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Family Law

Surviving Marriage Separation At Christmas

Christmas should be the most magical time of year...but what if you've just separated from your partner? Read how to cope with separation at Xmas.

Surviving Marriage Separation At Christmas

Christmas should be the most magical time of year…but what if you’ve just separated from your partner?

If you’re a parent the first rule is to plan ahead. Your children and their happiness come first. Set expectations so your children know who they’re going to be with on Christmas Day and on Boxing Day.

That will involve:

  • when they’ll be changing houses
  • who’ll be picking them up or dropping them off
  • who else will be at the house – your ex’s new partner, their children and relatives
  • any possible changes to family traditions that your children used to enjoy before the separation.

Contact our family law solicitors for more advice on how to get through Christmas if you’re separated and are anxious about arrangements for your children.

Coping With Christmas When You’re Separated

By now you should have worked out all the logistics of your post-separation Christmas well in advance. But if not, it’s still not too late to make proper plans so the festive season runs smoothly for all concerned. It’s never too late to do the right thing.

Make plans and stick to them. It helps to write them down to avoid misunderstandings. Decide what you’re going to do and then do what you’ve decided. No unexpected U-turns.

Don’t try to ‘wing it’ – the last thing your children need is uncertainty after the two people they love most in the world have fallen out and gone their different ways. Don’t try to dress up disorganisation and unpredictability as ‘all part of the

Christmas surprise’. Be organised…even if your ex can sometimes make that difficult.

Talk to your former partner. Agree to get on at this important time of year for the sake of your children. And agree budgets – don’t try to score points by trying to outdo each other’s festive celebrations and presents for your children. It just breeds resentment and will make next Christmas harder to get through.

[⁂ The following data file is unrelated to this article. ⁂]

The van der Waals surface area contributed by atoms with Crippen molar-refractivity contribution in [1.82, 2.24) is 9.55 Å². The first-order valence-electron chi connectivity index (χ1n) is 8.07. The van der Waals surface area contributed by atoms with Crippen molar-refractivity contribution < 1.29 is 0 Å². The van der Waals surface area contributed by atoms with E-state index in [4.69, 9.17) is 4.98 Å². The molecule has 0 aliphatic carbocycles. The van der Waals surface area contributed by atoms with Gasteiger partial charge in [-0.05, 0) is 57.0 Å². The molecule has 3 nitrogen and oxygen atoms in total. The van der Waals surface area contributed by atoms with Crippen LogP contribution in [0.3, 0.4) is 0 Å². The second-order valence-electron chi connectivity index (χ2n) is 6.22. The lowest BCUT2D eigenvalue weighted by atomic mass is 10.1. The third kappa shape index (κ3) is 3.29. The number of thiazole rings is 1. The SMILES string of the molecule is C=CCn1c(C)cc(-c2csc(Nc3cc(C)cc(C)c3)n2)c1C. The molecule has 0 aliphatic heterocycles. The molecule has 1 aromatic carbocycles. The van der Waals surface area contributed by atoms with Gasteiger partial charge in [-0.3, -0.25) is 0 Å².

For the sake of your kids, just grit your teeth, bite your tongue and hold it together for Christmas – even if you and your former partner had been doing precisely that for years until you couldn’t stand it anymore.

What If It’s Your First Christmas After Splitting Up?

No-one is suggesting that Christmas without your former partner is going to be easy. You’ll be feeling emotionally vulnerable – especially if they were the one who suggested breaking up.

Time will heal those feelings but for the moment you need to find ways to make the best of what is now your new life. Look after your emotional well-being by filling your time with things you enjoy in life.

If you have children, try and keep up as many of your family Christmas traditions as you can to help ease this transition to the new life you all now face.

Try to avoid spending time alone. If you don’t have kids, the company of friends and family will help you through this difficult time. Remember, you’re not imposing – they’ll be happy to see you. 

You may want to make a fresh start and do something new this Christmas.

But it’s not a good idea to throw caution to the wind and throw yourself headlong into devil-may-care party mode. Celebrate sensibly by all means but drowning your sorrows or searching for an instant rebound will not bring lasting, meaningful happiness.

Always remember that your behaviour could impact on how the finances are resolved when you get divorced. No-one is suggesting that you can’t be happy after such a testing time, but it pays to be careful.

Book A Free Or Fixed Fee Initial Chat

Need expert legal advice on how to cope during the festive season if you’re separated or are contemplating divorce? Book a free initial chat or fixed fee meeting with Lindsey Arnold.

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